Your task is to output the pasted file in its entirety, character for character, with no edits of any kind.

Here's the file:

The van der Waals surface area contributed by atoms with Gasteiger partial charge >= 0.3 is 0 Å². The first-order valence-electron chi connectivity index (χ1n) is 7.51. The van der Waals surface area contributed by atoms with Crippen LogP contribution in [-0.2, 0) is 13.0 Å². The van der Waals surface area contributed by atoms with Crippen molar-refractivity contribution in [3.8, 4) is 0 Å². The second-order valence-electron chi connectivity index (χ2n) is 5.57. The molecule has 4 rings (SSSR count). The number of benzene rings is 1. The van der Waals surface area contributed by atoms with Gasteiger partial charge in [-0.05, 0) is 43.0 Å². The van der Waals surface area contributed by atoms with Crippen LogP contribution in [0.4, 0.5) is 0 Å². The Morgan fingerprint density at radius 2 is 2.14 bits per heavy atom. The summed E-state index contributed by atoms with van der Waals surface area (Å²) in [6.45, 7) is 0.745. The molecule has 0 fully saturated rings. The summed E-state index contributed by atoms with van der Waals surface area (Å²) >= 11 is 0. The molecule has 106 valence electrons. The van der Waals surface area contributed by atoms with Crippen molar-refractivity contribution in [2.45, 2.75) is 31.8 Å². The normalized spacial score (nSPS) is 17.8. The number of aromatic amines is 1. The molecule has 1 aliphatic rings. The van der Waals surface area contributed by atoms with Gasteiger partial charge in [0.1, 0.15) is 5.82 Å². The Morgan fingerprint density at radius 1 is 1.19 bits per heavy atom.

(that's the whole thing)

The van der Waals surface area contributed by atoms with Gasteiger partial charge >= 0.3 is 0 Å². The first-order valence-electron chi connectivity index (χ1n) is 7.51. The van der Waals surface area contributed by atoms with Crippen LogP contribution in [-0.2, 0) is 13.0 Å². The van der Waals surface area contributed by atoms with Crippen molar-refractivity contribution in [3.8, 4) is 0 Å². The second-order valence-electron chi connectivity index (χ2n) is 5.57. The molecule has 4 rings (SSSR count). The number of benzene rings is 1. The van der Waals surface area contributed by atoms with Gasteiger partial charge in [-0.05, 0) is 43.0 Å². The van der Waals surface area contributed by atoms with Crippen LogP contribution in [0.4, 0.5) is 0 Å². The Morgan fingerprint density at radius 2 is 2.14 bits per heavy atom. The summed E-state index contributed by atoms with van der Waals surface area (Å²) in [6.45, 7) is 0.745. The molecule has 0 fully saturated rings. The summed E-state index contributed by atoms with van der Waals surface area (Å²) >= 11 is 0. The molecule has 106 valence electrons. The van der Waals surface area contributed by atoms with Crippen molar-refractivity contribution in [2.45, 2.75) is 31.8 Å². The normalized spacial score (nSPS) is 17.8. The number of aromatic amines is 1. The molecule has 1 aliphatic rings. The van der Waals surface area contributed by atoms with Gasteiger partial charge in [0.1, 0.15) is 5.82 Å². The Morgan fingerprint density at radius 1 is 1.19 bits per heavy atom.